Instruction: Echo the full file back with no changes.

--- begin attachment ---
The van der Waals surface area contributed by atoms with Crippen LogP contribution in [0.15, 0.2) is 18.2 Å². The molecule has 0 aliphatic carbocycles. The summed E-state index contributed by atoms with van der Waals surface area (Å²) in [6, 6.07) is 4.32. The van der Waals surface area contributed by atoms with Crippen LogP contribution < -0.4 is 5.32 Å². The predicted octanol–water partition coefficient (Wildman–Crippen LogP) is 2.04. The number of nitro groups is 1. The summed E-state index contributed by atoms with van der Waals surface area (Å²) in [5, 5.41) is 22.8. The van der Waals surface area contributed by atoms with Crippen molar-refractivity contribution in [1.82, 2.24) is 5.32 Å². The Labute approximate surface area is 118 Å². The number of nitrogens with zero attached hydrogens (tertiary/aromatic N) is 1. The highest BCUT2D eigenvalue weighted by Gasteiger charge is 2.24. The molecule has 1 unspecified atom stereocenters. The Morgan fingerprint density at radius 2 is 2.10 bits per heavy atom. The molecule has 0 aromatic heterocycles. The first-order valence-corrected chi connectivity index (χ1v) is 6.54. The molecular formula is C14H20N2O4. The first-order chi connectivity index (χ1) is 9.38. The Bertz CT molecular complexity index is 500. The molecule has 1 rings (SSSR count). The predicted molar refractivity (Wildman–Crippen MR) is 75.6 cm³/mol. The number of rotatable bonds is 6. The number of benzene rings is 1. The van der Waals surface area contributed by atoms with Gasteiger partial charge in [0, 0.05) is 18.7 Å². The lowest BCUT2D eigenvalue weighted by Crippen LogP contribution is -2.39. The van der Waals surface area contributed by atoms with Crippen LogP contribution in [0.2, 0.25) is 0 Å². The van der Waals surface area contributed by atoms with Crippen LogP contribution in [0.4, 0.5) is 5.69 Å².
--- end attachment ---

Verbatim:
The van der Waals surface area contributed by atoms with Crippen LogP contribution in [0.15, 0.2) is 18.2 Å². The molecule has 0 aliphatic carbocycles. The summed E-state index contributed by atoms with van der Waals surface area (Å²) in [6, 6.07) is 4.32. The van der Waals surface area contributed by atoms with Crippen LogP contribution < -0.4 is 5.32 Å². The predicted octanol–water partition coefficient (Wildman–Crippen LogP) is 2.04. The number of nitro groups is 1. The summed E-state index contributed by atoms with van der Waals surface area (Å²) in [5, 5.41) is 22.8. The van der Waals surface area contributed by atoms with Crippen molar-refractivity contribution in [1.82, 2.24) is 5.32 Å². The Labute approximate surface area is 118 Å². The number of nitrogens with zero attached hydrogens (tertiary/aromatic N) is 1. The highest BCUT2D eigenvalue weighted by Gasteiger charge is 2.24. The molecule has 1 unspecified atom stereocenters. The Morgan fingerprint density at radius 2 is 2.10 bits per heavy atom. The molecule has 0 aromatic heterocycles. The first-order valence-corrected chi connectivity index (χ1v) is 6.54. The molecular formula is C14H20N2O4. The first-order chi connectivity index (χ1) is 9.38. The Bertz CT molecular complexity index is 500. The molecule has 1 rings (SSSR count). The predicted molar refractivity (Wildman–Crippen MR) is 75.6 cm³/mol. The number of rotatable bonds is 6. The number of benzene rings is 1. The van der Waals surface area contributed by atoms with Gasteiger partial charge in [0, 0.05) is 18.7 Å². The lowest BCUT2D eigenvalue weighted by Crippen LogP contribution is -2.39. The van der Waals surface area contributed by atoms with Crippen LogP contribution in [0.2, 0.25) is 0 Å². The van der Waals surface area contributed by atoms with Crippen LogP contribution in [0.4, 0.5) is 5.69 Å².